Road safety

“Stay safe when school’s out”

Crash test - Sécuriète routière dans l'OrneOrne Council runs an annual programme to raise awareness among children about the dangers of travelling to and from school. The under-19s still represent one-sixth of all road accident victims, which is why the council has chosen to inform through a shocking, but thought-provoking, awareness programme.

Public transport is the safest way to get to school. However, the journey to school can still be dangerous. Most road accidents involve pedestrians and cyclists. In traffic, a young child does not react in the same way as an adult - they will take 3 or 4 seconds to distinguish the difference between a moving vehicle and a stationary one.

Accidents occur through poor awareness of the basic safety rules. This is why you should talk frequently about this issue with your children.

An extract from the “Crash test” DVD: safety when getting off a bus

Accident prevention rules

Young pedestrians

In town, they must:

  • use specially-marked crossings
  • look left, right, then left again before crossing
  • take a step out onto the road to clearly indicate to drivers their intention to cross
  • never force their way across

On the way to school, they must:

  • when there is no pavement: walk on the left-hand side of the road, facing the on-coming traffic
  • in winter: wear light-coloured or reflective clothing. Darkness is a major factor in road accidents as it considerably reduces motorists’ vision.

Young cyclists

Compulsory equipment:

  • lights (white or yellow at the front and red at the back)
  • a reflective device (white at the front and red at the back)
  • brakes (front and rear)
  • a bell

… and highly recommended:

  • a rear-view mirror
  • a pump
  • a toolkit
  • a helmet worn at all times
  • a safety reflector arm (this little flag, placed perpendicular to the bike’s frame forces to motorists overtaking the bike to keep a safe distance: 1m in town and 1.5 m out of town)
  • a reflective jacket (to remain visible to all road users during the day and at night)

Children in cars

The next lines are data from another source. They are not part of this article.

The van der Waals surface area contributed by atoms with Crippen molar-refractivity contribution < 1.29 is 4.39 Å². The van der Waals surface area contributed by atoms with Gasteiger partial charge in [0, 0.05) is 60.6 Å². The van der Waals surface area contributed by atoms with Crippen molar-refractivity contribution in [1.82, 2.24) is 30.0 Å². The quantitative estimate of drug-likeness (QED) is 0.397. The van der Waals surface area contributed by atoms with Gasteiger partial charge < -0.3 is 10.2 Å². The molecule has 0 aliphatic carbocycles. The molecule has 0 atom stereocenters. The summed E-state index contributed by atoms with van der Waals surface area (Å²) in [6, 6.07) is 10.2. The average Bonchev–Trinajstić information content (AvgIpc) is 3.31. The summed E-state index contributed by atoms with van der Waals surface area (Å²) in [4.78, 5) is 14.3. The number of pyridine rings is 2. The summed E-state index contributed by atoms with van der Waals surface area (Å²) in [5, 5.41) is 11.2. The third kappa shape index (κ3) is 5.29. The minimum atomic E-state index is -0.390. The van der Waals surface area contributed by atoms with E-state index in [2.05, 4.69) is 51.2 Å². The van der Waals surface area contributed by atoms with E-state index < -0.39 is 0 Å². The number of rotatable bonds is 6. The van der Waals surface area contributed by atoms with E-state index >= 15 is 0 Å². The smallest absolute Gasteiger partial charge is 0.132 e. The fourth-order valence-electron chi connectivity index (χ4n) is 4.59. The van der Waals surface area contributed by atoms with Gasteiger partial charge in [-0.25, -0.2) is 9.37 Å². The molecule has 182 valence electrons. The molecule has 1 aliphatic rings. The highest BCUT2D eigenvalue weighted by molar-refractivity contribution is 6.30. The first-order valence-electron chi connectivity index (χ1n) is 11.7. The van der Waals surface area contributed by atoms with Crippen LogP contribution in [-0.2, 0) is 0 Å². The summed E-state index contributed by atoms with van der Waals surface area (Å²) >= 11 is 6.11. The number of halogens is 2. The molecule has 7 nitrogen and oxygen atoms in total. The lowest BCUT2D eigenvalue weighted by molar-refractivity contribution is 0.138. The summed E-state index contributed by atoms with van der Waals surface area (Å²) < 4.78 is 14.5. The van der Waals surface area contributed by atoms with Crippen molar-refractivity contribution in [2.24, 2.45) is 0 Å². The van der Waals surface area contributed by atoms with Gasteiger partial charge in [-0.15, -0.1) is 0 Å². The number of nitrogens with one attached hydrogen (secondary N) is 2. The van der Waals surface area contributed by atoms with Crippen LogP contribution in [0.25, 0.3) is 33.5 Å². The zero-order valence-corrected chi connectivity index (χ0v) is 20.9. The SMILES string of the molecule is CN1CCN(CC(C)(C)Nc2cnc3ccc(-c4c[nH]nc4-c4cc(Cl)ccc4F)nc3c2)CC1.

Essential equipment:

  • seatbelt (compulsory at the front and at the rear of the vehicle, regardless of speed and distance: injuries may be fatal at only 20kph and 40% of children are killed on journeys of under 3km). The seatbelt will rest on the shoulder and not on the neck, and on the lap, not the stomach (for children under 10 years of age or who are small in size, an approved (European standard E) child seat is required)
  • airbags (at the front and the rear to protect the head and the thorax. However, it is ineffective if the seatbelt is not worn)

… and preventive action:

  • children must always get out of the vehicle on the pavement side
  • it is dangerous to put your feet on the dashboard or to store heavy objects (books, school bags, etc.) on the rear parcel shelf.

Children travelling by coach

When catching the coach, you must:

  • arrive at least 5 minutes ahead of time
  • never wait for the coach to arrive before crossing the road; wait at the assigned bus stop at a safe distance from the roadside
  • wait for the door to open before moving towards the coach and hold your bag in front of you

In the coach, you should:

  • avoid the most dangerous seats (the four seats at the front, the two seats next to the central door and the middle seat in the back row)
  • fasten your seatbelt if the coach has them (compulsory since 2003)

When getting off the coach, you must:

  • wait for the coach to come to a complete standstill before unfastening your seatbelt and standing up
  • never cross the road before the coach has moved on.